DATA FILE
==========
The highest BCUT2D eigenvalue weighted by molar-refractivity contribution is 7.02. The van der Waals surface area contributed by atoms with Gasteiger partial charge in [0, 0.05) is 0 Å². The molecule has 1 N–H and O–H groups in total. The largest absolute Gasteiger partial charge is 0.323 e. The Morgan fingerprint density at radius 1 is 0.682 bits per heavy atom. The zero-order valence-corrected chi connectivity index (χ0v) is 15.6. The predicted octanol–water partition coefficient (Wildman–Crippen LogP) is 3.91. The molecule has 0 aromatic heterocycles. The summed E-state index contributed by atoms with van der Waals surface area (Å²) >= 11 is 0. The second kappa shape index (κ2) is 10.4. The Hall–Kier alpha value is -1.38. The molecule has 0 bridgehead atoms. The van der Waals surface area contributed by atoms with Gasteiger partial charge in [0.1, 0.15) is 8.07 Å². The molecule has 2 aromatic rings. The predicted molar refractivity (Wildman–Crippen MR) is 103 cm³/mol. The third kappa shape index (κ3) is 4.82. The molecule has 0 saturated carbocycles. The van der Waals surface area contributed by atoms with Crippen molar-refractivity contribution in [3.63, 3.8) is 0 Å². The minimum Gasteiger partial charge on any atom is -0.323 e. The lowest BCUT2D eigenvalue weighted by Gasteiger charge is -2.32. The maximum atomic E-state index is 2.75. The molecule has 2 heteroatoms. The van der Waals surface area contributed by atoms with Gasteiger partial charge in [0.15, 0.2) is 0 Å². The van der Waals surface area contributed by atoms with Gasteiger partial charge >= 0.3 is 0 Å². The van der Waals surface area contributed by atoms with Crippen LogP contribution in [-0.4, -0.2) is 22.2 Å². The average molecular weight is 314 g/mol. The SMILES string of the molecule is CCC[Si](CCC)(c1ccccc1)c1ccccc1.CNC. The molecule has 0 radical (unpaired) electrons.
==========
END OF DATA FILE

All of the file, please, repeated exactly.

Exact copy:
The highest BCUT2D eigenvalue weighted by molar-refractivity contribution is 7.02. The van der Waals surface area contributed by atoms with Gasteiger partial charge in [0, 0.05) is 0 Å². The molecule has 1 N–H and O–H groups in total. The largest absolute Gasteiger partial charge is 0.323 e. The Morgan fingerprint density at radius 1 is 0.682 bits per heavy atom. The zero-order valence-corrected chi connectivity index (χ0v) is 15.6. The predicted octanol–water partition coefficient (Wildman–Crippen LogP) is 3.91. The molecule has 0 aromatic heterocycles. The summed E-state index contributed by atoms with van der Waals surface area (Å²) >= 11 is 0. The second kappa shape index (κ2) is 10.4. The Hall–Kier alpha value is -1.38. The molecule has 0 bridgehead atoms. The van der Waals surface area contributed by atoms with Gasteiger partial charge in [0.1, 0.15) is 8.07 Å². The molecule has 2 aromatic rings. The predicted molar refractivity (Wildman–Crippen MR) is 103 cm³/mol. The third kappa shape index (κ3) is 4.82. The molecule has 0 saturated carbocycles. The van der Waals surface area contributed by atoms with Crippen molar-refractivity contribution in [3.63, 3.8) is 0 Å². The minimum Gasteiger partial charge on any atom is -0.323 e. The lowest BCUT2D eigenvalue weighted by Gasteiger charge is -2.32. The maximum atomic E-state index is 2.75. The molecule has 2 heteroatoms. The van der Waals surface area contributed by atoms with Gasteiger partial charge in [0.15, 0.2) is 0 Å². The van der Waals surface area contributed by atoms with Gasteiger partial charge >= 0.3 is 0 Å². The van der Waals surface area contributed by atoms with Crippen LogP contribution in [-0.4, -0.2) is 22.2 Å². The average molecular weight is 314 g/mol. The SMILES string of the molecule is CCC[Si](CCC)(c1ccccc1)c1ccccc1.CNC. The molecule has 0 radical (unpaired) electrons.